By Catherine Wagley
By Catherine Wagley
By Wendy Gilmartin
By Jennifer Swann
By Claire de Dobay Rifelj
By L.A. Weekly critics
By Catherine Wagley
By Zachary Pincus-Roth
He recounts the story of an overexcited Crumb asking a guy selling off a pile of scratchy old 78s how much a particular one was. The man quoted a ridiculously low price. "But that’s an incredibly rare record!" Crumb blurted out in astonishment. The man looked at him for a moment. "Well, in that case . . .," he said.
Aside from the records, the London trip held other revelations. "Crumb was amazed by the English women on the Underground," Tony tells me, tucking into his plate of profiterole au fromage de chevre sur sa verdure. "You know how he’s got these glasses that magnify his eyes, which gives him a rather peering look . . . Well, there he was on the tube" — Tony mimics Crumb frantically checking out the action on the train while, as frantically, Tony motions him to tone it down — "and it is true, the gene pool is still different. In Paris it’s elegant and underfed. You go to London and it’s strapping young wenches. That’s what Robert can’t get over, the strapping young wenches. So going to London was a big experience for him. It’s hilarious to watch. I’m being grossly disloyal here . . ."
But now the waitress arrives at the table with a selection of five different goat cheeses, one of which is to be eaten with honey. "Your senses will never be the same," Tony murmurs, passing me the tray.
Up in the room I was renting from Gail Wagman, I’d been looking at the latest volume of Crumb’s sketchbooks, and there was one drawing I kept going back to. It showed a black man in profile, wearing a baseball cap and drinking from a paper cup with the Dunkin’ Donuts logo on it, and a white teenager, in T-shirt, shorts and sneakers, standing around aimlessly with his hands in his pockets. Over the top of the drawing Crumb had written: IT’S HARD LIVING IN A BANKRUPT CULTURE.
Obviously, the culture referred to was American. "The aspect of the States everyone discusses here is the pace — fast food, instant gratification," Pete told me, adding that when Crumb and the other Americans in the village had been invited to present a part of their culture for a festival Cache was putting on, they declined.
"Aline’s a real Francophile," Crumb would tell me later. "She wakes up in the morning just in love with the place. I’m not like that, but I do think it’s a nice place to live. I like living in a place that’s civilized and yet, because of its traditions and its own stubborn pride, holds out against all that mass-media and corporate crap. There’s this push-pull between the capitalist forces and the socialist forces here so that neither one dominates."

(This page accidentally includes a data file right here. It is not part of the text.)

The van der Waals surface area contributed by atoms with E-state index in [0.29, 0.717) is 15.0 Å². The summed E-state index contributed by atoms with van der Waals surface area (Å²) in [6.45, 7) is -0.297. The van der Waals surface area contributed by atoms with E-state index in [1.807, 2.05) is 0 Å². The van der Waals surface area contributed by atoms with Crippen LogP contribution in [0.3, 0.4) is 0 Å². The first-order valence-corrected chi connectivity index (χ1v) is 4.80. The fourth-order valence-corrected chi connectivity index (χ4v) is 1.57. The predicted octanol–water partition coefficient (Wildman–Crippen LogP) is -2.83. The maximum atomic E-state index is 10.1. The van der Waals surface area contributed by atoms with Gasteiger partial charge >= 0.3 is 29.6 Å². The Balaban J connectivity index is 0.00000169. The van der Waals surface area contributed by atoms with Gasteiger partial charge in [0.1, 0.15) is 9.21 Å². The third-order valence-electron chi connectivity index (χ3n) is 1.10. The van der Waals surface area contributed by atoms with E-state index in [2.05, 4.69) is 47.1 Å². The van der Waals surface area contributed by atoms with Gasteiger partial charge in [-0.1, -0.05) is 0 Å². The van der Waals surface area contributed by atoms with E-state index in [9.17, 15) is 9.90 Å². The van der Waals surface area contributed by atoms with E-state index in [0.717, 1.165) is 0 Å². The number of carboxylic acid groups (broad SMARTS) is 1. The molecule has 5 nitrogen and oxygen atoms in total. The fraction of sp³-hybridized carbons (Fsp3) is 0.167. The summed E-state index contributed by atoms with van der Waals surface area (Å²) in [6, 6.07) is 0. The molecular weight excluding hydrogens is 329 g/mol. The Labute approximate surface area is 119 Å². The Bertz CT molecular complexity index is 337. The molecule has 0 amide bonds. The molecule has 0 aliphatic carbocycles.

According to Aline, their daughter was now something of a Francophile too. Sophie, she told me, has become more French than American. "When she went back to America, she sort of had contempt for most of the kids her age. She found her old friends were very media-savvy, yet unsophisticated and unreflective in other ways . . . Her friends were sort of nowhere, you know. And she couldn’t believe they’d spend a day hanging out in a mall. Teenage culture was very alienating to her."
America — or rather, the way France differed from it — also came up when I spoke with Tony Baldwin. "There are many wacky, silly things about France," Tony told me, "but as a nation, as a culture, it works. One thing I find frankly rather ludicrous is the incredible amount of flak the French social-security system has been given by the American press. Let us look at the results of what has happened socially in the United States for want of a functioning social-security system. You get huge economic divisions, social exclusion with all that that represents. People are scared to walk down the street, because someone might jump on them because they’re desperate. They’re always portrayed as marginals or drug addicts, but how about portraying them as people who are just poor?"
As for France, Tony said, "Sure, socialism is very expensive, taxes are very high. But it means you have a society where there aren’t too many supermarket atrocities. There aren’t too many kids hijacked from their kindergartens. It’s a pretty calm, well-balanced society. Of course, it’s expensive. There has to be a price somewhere — the price is purely financial."
None of these people were America bashers in the crude sense, but from the moment I’d arrived in Cache, I’d been picking up a persistent strain of disenchantment with the States — along with an appreciation for what, in his post card to me, Crumb had called France’s "shreds of cultural resistance."
But what was this "resistance"? Essentially, it was economic: a refusal to allow profits to be the sole arbiter of society. One way to see how France differed from America in this respect was to think of all the businesses Cache contained: five restaurants, two bars, three bakeries, a butcher’s, a grocer’s, a dressmaker’s, a piano store, a tobacconist/news agent, a pharmacy, a bookstore, several barbershops and beauty salons, and not a chain store among them. In the States, most of them would have been gutted long ago, subsumed into some giant shopping complex three miles out of town. There would be no "baker" or "butcher"; there would just be employees.
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